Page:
Cubase has many features that are perfect for a novice composer or sound designer. For example, if you have a loop and want to find its chord pattern, you can do that on Cubase in just a few clicks by right-clicking on the clip and clicking on create chord events. That will create a separate chord track with the programmed MIDI chords. Similarly, Cubase also has algorithms that can detect the key, time signature, and tempo of the clip or the audio loop, which helps you a lot when composing music for a film and giving you a reference track.
- Morphing and Modulation Tools
The DAW has some great tools and modes in which you can morph and manipulate your samples differently. For example, the VariAudio algorithm makes it easy to create pitch and time stretch manipulations. That is extremely useful when you have recorded session musicians and you want accurate control over the drift and transitions of the instrument and its playing. The drag-and-drop comp tool also optimizes this process.
- Film Scoring Compatibility
The 64-bit audio engine of Cubase gives 5.1 surround sound support, with a bit depth of 32-bit and a recording sample rate of 192KHz. Further, for mixing film sound, you can use the control room to have different effects in different outputs and monitor different channels in different ways.
- Instruments & Plugins
You can choose from a total of eight instruments with 3400 patches. So whether it is Halion Sonic SE 3 for synth work, Groove Agent SE 5 for flexible & expressive acoustic drums programming, Retrologue 2 for classic subtractive synthesis, or Padshop 2, which is an advanced granular synthesizer, you have a good number of tools for scoring and sound design at your disposal.
The DAW has a minimum system requirement of 64-bit Windows 10 Version 21H2 (or higher), 64-bit Windows 11 Version 21H2 (or higher), or macOS Big Sur, macOS Monterey. Its CPU demands are at least an Intel® Core™ i5 (4th Generation), an AMD Ryzen™, or an Apple silicon, with four or more cores, 8 GB of RAM, 1 GB of free hard disk space for application installation, and 70 GB of free space for other content.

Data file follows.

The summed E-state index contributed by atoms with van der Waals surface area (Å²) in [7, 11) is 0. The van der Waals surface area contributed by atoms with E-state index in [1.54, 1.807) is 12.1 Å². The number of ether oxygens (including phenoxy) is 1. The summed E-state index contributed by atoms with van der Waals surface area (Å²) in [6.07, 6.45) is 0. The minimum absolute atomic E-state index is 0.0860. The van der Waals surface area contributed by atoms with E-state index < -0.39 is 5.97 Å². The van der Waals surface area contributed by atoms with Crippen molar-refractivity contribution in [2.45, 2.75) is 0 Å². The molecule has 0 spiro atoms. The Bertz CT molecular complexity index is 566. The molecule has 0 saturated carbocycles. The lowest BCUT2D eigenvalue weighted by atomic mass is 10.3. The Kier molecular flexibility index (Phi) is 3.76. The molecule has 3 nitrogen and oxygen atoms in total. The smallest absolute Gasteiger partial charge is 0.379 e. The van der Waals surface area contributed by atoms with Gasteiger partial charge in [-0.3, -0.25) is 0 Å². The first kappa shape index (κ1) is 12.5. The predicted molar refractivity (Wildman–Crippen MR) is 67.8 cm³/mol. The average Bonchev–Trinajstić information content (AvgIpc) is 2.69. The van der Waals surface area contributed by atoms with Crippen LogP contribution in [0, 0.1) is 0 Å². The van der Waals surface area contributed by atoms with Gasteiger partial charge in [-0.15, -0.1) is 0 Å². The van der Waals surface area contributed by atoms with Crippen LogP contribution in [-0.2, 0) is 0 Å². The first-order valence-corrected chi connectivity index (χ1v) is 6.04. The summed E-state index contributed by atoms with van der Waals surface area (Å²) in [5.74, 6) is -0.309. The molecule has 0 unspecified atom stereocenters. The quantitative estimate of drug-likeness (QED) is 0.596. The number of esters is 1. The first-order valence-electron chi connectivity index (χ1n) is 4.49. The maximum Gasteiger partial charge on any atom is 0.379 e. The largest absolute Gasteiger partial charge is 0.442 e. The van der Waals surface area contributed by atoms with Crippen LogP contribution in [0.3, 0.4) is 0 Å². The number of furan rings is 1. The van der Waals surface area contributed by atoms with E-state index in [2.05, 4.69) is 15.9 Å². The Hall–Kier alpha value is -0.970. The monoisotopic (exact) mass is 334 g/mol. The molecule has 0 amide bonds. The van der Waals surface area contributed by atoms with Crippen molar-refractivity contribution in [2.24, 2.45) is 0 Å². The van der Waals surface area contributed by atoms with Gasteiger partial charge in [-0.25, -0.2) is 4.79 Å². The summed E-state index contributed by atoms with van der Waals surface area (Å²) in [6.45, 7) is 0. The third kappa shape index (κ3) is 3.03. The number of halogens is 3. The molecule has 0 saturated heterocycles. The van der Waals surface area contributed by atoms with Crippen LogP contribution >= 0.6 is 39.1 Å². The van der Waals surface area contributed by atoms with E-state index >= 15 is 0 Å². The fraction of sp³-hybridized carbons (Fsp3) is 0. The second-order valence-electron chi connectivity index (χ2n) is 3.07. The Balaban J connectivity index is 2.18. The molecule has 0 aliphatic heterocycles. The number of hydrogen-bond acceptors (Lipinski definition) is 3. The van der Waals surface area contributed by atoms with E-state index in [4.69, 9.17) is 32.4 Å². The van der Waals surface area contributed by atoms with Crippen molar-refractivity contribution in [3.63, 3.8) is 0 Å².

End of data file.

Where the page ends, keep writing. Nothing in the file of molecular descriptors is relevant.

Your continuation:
An underrated feature of Cubase 12 Pro is its ability to use and create templates, which is especially helpful for someone just starting with film scoring or sound design. The second great feature of Cubase is its customizability, making it easy to fit into your workflow. Thirdly, the ability to use, morph, manipulate and edit samples is insane, which makes it a great DAW for sound design and film scoring. Lastly, the ability to organize the sounds, loops, MIDI tracks, and recordings makes it a great DAW for this purpose.
3. Ableton Live
Abelton is electron music producers’, live DJs’/performers,’ and sound designers’ favorite DAW.
Being the most popular DAW for EDM, hip-hop, and other electronic genres of music, Abelton offers a unique interface and is a great DAW if you want to specialize in sound design, synth work, and sampling. On top of that, live looping and performing are easy with Abelton. In addition, its stock plugins, instruments, and samples are pretty high quality and instantly useable.
Its intuitive MIDI programming, unconventional yet user-friendly mix engine, signal flow, and ease of use make it a great tool for a beginner producer/sound designer. You can load up a video in it for scoring, but the workspace for it is not that flexible, and the DAW also has some flaws when it comes to recording, as it doesn’t offer as much flexibility and editing options as other DAWs mentioned in the list.